“There are a boatload of DoH providers out there”

        A systematic dishonest Mozilla argument.
        Defaults matter. A lot.

        “one can choose from any of them to have them sell all his/her browsing history to one of them instead of the one they were already using.”

        Not clear what is intended here but I suspect that this is the other systematic dishonest Mozilla argument: all ISP sell your data now, so there’s nothing wrong with giving the data to Cloudflare instead of your ISP.
        First, it is not really “instead of your ISP”, it is actually “in addition to your ISP”.
        Second, in many places the ISP are more trustworthy than Cloudflare, they cannot legally sell this data, and beyond that can be trusted more than a Silicon Valley giant that is owned by Google and co and cannot credibly be considered not to partner with the NSA.
        Third, even in USA in places where ISP are legally allowed to sell this DNS data, I think that they aren’t even doing it yet, as I heard from an exchange between a PowerDNS and a Cloudflare employee. They may in the future, but so may Cloudflare, surveillance capitalism privacy policies are known to be changed at will and USA has no legal protection against that. And don’t trust Mozilla’s promises to object to that when it happens, they are also extending the reach of their data collection all the time without consent.
        Fourth, the EFF agrees that this DNS centralization at Cloudflare is evil.

      2. Haakon said on November 23, 2019 at 6:41 pm
        Reply

        Granted, I should have stated “instead of the one they might already be using.”

        “First, it is not really ‘instead of your ISP’, it is actually ‘in addition to your ISP’ ”
        No. One will be able configure the DNS IP addresses to any ones that aren’t DoH.

        Second, third: when I stated “one can choose,” it has everything to do with CHOICE. Prior to DoH and DoT, we had none.

        Fourth: the EFF is entitled to its opinion. And again, choice.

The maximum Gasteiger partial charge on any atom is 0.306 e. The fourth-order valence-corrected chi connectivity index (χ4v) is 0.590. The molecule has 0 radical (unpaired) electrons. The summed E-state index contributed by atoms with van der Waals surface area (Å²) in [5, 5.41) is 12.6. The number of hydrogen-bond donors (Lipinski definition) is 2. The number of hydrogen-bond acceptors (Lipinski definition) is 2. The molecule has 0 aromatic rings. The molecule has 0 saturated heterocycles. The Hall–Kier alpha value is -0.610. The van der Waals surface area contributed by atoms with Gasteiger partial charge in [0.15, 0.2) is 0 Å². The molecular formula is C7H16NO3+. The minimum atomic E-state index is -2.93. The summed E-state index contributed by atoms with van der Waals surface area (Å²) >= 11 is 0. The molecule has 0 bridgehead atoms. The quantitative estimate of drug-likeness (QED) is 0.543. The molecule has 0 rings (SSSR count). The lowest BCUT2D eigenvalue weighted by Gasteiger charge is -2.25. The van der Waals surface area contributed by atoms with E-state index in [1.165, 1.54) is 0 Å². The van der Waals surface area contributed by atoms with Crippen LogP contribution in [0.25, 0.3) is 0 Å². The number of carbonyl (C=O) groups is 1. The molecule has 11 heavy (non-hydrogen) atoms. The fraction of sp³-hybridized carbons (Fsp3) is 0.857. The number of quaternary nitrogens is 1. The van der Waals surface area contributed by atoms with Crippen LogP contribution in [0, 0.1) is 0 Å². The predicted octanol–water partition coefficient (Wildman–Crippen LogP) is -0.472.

2. notanon said on November 19, 2019 at 12:22 am
      Reply

      Yuliya = lying.

      Cloudflare does not sell information (where’s your proof???).

      Firefox was never going to choose Goolag as a DNS provider for it’s DNS-over-HTTPS, because Goolag DOES SELL USER INFORMATION.

      And the the “anonymous” post clearly doesn’t even understand why DNS-over-HTTPS is needed for privacy. Everyone can read Martin’s DNS-over-HTTPS articles to learn why DNS-over-HTTPS is needed for privacy/security.

      Posting blatant lies, like Anonymous posting that the EFF called Cloudflare evil is what shilling is all about.

      1. ShintoPlasm said on November 19, 2019 at 1:53 pm
        Reply

        Just wondering what you think you’re adding to the discussion by using juvenile name-calling (“Goolag”).

    3. M0rons said on November 19, 2019 at 11:25 am
      Reply

      Fucking hell the amount of shills around here is outstanding!!

      They all bad Morons!

      Like it or not the lesser evil so far is Mozilla, you can still tune the settings.
      Google don’t and i bet you won’t allow you to change those settings.
      MS can any any point overwrite/bypass those settings as they do now when you block their spying ips on the Host file.

      Stopped the moronic shilling and if you are getting pay to so, please let me in i need the money.

      1. Dude without a suit said on November 21, 2019 at 1:57 pm
        Reply

        Yuliya has been an anti-Firefox *** [Editor: please be polite] without much proof for a long time already. No surprise honestly.

        Using Cloudflare as provider = selling info to Cloudflare…that’s Yuliya’s literal thought process without actual proof.

    4. Just Trevor said on November 19, 2019 at 11:52 am
      Reply

      Firefox only uses DNS over HTTPS if you explicitly enable it. It’s not “selling all their userbase browsing history to CloudFlare”.

      The only users who enable the feature are clearly able to see that Cloudflare is the provider.

  2. John Fenderson said on November 18, 2019 at 6:03 pm
    Reply

    “What is your take on Microsoft’s announcement?”

    I like Microsoft’s approach (use the system settings) much better than Mozilla’s approach.

    That said, I really hate that DoH is a thing that exists. It does cover one privacy hole (which could be covered in other ways), but in exchange it opens a different one. For me, this is a net loss and mitigating that requires me to set up my network in a less-than-ideal way, security-wise.